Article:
These chapters of Luke also give us a glimpse of the kingdom of God. Notice the parallels between the physical world and the spiritual world as Jesus describes it, particularly in the story of the Unnamed Rich Man and Lazarus the Beggar.
First the “this life” side of the story: The rich man was a voluptuary; he feasted sumptuously every day, lived in luxury, wore expensive clothes, and possessed a fine city mansion. Lazarus was a poor beggar living in misery, lying in the gutter outside the gate of the rich man’s townhouse. Lazarus was hungry, wracked with pain and attended only by street dogs who tormented him by licking and nipping at his open sores. Lazarus hungered for even the scraps that fell from the rich man’s table – which says he didn’t get them. The rich man did not give alms or even lift a finger for Lazarus - but not from ignorance. He knew Lazarus’ name and sorry situation, perhaps from the times his servants tried to permanently shoo Lazarus away.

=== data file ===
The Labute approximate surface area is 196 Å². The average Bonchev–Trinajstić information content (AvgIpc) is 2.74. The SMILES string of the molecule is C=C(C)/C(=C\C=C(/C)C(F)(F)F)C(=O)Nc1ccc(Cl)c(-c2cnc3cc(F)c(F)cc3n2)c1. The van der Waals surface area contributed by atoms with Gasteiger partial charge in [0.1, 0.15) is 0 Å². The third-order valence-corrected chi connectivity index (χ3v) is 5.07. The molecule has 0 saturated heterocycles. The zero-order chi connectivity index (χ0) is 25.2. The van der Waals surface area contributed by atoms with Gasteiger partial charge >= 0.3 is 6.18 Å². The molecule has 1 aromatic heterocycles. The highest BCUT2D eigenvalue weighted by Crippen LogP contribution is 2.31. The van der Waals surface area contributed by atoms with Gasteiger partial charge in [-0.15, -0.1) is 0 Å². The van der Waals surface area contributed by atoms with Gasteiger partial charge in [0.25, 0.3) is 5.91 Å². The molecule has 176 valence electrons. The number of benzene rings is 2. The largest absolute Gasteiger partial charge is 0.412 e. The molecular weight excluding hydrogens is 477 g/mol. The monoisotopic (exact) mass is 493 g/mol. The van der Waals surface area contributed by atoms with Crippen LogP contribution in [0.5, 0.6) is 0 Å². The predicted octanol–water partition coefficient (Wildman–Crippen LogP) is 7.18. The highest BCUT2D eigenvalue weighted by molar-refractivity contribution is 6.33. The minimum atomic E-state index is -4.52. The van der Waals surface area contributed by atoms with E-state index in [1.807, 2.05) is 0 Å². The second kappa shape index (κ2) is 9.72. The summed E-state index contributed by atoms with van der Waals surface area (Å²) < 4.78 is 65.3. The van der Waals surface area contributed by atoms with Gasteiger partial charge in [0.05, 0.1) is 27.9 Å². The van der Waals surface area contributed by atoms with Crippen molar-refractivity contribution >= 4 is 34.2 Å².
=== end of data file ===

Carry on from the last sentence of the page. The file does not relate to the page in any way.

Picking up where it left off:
Now comes the other, parallel side of the story. The next stage of eternity; The poor man died and was carried by the angels to Abraham's bosom. The rich man also died and was buried, and in Hades, being in torment, he lifted up his eyes and saw Abraham far off and Lazarus at his side. And he called out, ‘Father Abraham, have mercy on me, and send Lazarus to dip the end of his finger in water and cool my tongue, for I am in anguish in this flame.’ But Abraham said, ‘Child, remember that you in your lifetime received your good things, and Lazarus in like manner bad things; but now he is comforted here, and you are in anguish. And besides all this, between us and you a great chasm has been fixed, in order that those who would pass from here to you may not be able, and none may cross from there to us.
Good Lord! The nameless rich man is unchanged by death! Is Jesus telling us that unless we repent of our sins in life our sins persist after death? Not even a respectful, “Hello Lazarus, nice to see you. Glad it worked out well for you. Say, could you perhaps spare a little drink of water.”
We don’t even hear him say; “Praise be to you Father Abraham. Your holiness and greatness are such I am honored to even be able to gaze upon you from afar. Is it possible for you to arrange even the smallest amount of relief for me in my difficult circumstance? Perhaps some water?”